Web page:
Andrew refused, replying, "Sir, I am a prisoner of war and claim to be treated as such." In an angry response, the soldier raised his sword and swung at the boy's head. Jackson managed to deflect part of the blow with his left hand, but he received a serious gash on his hand and another on his head – two scars Andrew would bear for the rest of his life. When Robert also refused to clean the boots, he was sent staggering across the room by a blow from the officer's sword.

As a result of this incident, Andrew and Robert were held prisoner at Camden, South Carolina. Both boys became infected with smallpox and would have likely died, but Elizabeth arranged a prisoner transfer – the patriots turned over thirteen redcoats and the British freed seven prisoners, including the two Jacksons. Andrew walked 40 miles back to Waxhaw, while his mother and his dying brother rode beside him. Robert died two days after returning home, and it was several weeks before Andrew regained enough strength to leave his bed.

Last Words to Her Fourteen-Year-Old Son
by Elizabeth Hutchinson Jackson
From When Prose Becomes Poetry
Andrew, if I should not see you again, I wish you to remember and treasure up some things I have already said to you. In this world you will have to make your own way. To do that you must have friends. You can make friends by being honest and you can keep them by being steadfast. You must keep in mind that friends worth having will, in the long run, expect as much from you as they give to you.

To forget an obligation or be ungrateful for a kindness is a base crime, not merely a fault or a sin, but an actual crime. Men guilty of it sooner or later must suffer the penalty. In personal conduct be always polite but never obsequious. None will respect you more than you respect yourself. Avoid quarrels as long as you can without yielding to imposition. But sustain your manhood always.

Never bring a suit in law for assault and battery or for defamation. The law affords no remedy for such outrages that can satisfy the feelings of a true man. Never wound the feelings of others. Never brook wanton outrage upon your own feelings. If you ever have to vindicate your feelings or defend your honor, do it calmly. If angry at first, wait till your wrath cools before you proceed.
After Andrew got well, Elizabeth left to tend to other soldiers, who were being held on prison ships in Charleston harbor. The work was hard, and she took ill with ship's fever – cholera.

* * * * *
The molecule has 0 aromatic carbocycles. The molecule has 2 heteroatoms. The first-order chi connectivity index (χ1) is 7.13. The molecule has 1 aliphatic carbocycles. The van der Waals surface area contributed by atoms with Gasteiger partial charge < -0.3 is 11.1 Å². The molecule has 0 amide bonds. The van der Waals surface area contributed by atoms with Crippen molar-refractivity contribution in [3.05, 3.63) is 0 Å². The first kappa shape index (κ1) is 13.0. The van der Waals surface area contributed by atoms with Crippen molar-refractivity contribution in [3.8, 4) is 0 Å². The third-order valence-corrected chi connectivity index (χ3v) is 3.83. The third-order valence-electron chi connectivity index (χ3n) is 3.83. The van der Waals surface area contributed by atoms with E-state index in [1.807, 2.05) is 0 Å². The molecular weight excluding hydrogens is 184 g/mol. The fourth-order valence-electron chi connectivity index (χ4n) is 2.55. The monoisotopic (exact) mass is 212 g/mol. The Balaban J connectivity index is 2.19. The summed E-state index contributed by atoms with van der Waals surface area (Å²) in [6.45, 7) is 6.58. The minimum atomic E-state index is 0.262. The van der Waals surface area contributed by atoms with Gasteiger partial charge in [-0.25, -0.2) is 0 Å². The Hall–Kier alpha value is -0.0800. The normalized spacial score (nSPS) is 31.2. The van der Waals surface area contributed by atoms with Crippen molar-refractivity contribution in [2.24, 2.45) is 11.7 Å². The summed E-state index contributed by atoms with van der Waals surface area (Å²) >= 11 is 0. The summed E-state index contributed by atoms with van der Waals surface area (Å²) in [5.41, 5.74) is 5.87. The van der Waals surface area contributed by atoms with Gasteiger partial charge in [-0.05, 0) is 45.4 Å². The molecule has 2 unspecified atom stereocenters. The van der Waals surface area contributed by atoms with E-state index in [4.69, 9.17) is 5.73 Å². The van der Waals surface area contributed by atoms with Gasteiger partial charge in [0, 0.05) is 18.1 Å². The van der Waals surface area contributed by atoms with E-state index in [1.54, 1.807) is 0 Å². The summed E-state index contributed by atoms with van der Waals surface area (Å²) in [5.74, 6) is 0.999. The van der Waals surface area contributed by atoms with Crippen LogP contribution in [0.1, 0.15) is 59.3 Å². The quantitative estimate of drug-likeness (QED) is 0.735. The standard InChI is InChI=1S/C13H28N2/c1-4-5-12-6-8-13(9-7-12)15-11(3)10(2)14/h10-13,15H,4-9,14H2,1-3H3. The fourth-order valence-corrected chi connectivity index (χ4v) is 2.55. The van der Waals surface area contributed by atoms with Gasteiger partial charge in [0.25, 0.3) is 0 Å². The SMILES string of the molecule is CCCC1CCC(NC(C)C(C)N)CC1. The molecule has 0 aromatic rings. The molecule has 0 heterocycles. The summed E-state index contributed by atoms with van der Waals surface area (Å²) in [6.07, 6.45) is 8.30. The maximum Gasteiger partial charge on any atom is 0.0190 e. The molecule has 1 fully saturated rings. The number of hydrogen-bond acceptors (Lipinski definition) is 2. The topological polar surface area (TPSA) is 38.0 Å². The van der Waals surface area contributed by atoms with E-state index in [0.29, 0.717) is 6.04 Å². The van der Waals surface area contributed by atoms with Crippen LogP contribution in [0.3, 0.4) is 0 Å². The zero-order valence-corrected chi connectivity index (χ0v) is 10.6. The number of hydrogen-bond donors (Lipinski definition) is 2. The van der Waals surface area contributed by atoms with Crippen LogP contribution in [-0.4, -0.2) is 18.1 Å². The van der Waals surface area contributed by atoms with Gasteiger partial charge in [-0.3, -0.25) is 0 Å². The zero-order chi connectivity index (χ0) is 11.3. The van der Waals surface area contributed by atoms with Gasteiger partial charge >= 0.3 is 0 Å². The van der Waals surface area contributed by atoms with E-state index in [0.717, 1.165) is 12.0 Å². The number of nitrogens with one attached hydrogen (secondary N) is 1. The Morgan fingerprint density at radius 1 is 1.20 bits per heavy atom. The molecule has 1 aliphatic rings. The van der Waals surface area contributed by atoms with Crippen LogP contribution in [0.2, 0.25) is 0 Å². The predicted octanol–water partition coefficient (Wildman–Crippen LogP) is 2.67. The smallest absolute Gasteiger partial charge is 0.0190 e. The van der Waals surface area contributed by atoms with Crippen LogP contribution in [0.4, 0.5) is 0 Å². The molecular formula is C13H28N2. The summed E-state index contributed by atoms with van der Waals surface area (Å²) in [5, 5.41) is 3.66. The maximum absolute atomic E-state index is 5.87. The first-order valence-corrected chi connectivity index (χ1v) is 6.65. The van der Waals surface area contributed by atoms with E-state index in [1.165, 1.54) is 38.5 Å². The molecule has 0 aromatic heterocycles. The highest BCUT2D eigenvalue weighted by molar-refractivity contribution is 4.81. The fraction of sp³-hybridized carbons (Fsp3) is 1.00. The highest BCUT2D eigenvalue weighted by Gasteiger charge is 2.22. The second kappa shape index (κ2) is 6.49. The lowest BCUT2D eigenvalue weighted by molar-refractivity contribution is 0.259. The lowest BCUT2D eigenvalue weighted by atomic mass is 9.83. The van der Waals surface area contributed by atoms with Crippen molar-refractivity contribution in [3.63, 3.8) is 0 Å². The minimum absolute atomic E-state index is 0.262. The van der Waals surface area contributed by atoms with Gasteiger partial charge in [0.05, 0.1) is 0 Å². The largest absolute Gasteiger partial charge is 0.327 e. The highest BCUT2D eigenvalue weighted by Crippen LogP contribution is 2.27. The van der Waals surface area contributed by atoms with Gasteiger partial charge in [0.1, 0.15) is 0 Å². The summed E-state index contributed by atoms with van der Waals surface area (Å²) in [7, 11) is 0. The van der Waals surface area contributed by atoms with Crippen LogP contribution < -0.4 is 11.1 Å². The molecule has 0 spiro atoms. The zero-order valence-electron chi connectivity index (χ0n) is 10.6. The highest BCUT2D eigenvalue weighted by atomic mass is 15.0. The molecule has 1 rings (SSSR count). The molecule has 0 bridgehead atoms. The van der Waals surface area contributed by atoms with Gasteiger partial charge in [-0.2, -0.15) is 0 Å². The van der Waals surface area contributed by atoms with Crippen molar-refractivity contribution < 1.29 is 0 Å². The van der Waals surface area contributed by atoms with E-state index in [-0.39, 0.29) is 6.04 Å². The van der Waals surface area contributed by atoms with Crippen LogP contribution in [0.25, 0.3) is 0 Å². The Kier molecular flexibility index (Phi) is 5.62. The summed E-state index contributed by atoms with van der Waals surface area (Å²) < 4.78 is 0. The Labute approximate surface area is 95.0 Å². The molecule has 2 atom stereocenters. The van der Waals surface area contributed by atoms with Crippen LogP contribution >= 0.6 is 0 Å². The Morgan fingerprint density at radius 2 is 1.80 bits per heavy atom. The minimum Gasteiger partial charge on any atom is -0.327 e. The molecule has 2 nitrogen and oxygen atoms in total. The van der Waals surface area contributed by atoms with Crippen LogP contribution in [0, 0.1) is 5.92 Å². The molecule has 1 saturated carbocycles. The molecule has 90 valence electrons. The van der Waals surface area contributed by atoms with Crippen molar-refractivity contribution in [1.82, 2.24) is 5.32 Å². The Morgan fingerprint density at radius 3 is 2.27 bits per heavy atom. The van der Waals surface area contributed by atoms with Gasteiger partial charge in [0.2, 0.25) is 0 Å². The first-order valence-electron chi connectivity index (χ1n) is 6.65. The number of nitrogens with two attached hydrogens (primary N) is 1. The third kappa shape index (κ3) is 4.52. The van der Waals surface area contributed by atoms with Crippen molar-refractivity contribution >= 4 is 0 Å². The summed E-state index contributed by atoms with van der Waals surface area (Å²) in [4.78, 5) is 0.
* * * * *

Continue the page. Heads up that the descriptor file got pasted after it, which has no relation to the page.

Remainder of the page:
Elizabeth Hutchinson Jackson died November 1781 at Charleston, South Carolina. As a notice of her death, relatives sent a small pile of her belongings to Andrew, whose entire immediate family had died from war-related hardships, which he blamed on the British.

Orphaned at age fourteen, Andrew had only distant maternal relatives to supervise his continuing education, which he resumed after a brief residence in Charleston. In his late teens, Andrew read law, was admitted to the bar in 1787, and became an outstanding young lawyer in Tennessee.

In a letter, Andrew Jackson later wrote about his mother:
I knew she died near Charleston, having visited that City with several matrons to afford relief to our prisoners with the British - not her son as you suppose, for at that time my two Elder brothers were no more; but two of her Nephews, William and Joseph Crawford, Sons of James Crawford, then deceased. I well recollect one of the matrons that went with her was Mrs. Barton. If possible, Mrs. Barton can inform me where she was buried that I can find her grave. This to me would be great satisfaction, that I might collect her bones and inter them with that of my father and brothers.
Andrew Jackson's father and brothers were buried in the Old Waxhaw Presbyterian Church cemetery in upper Lancaster district, near Jackson's birthplace.

Agnes Barton was located and interviewed on the subject of Elizabeth Jackson's burial place. She had come to the Waxhaws when Andy Jackson was two years old, but during the Revolutionary War, she and her husband went to Charleston and settled in the suburbs of that city. When Elizabeth Jackson became ill, she was taken into Mrs. Barton's home and nursed. When she died, Mrs. Barton dressed the corpse in her own best dress, while Mr. Barton built the casket. They buried her on a hill in a simple unmarked grave.

president of the United States
Image: President Andrew Jackson

Andrew Jackson never fulfilled his wish to find the bones of his mother and place them beside his father's and brothers' graves. Not until 1949 was there a marker to Elizabeth Jackson placed in the Old Waxhaw Presbyterian Cemetery.

President Andrew Jackson, died June 8, 1845, at his home, The Hermitage, in Davidson County, Tennessee.

SOURCES
American Lion
Ulster-Scots Online
Elizabeth Hutchinson Jackson
Wikipedia: Elizabeth Hutchinson Jackson
Elizabeth Hutchinson Jackson - Charleston South Carolina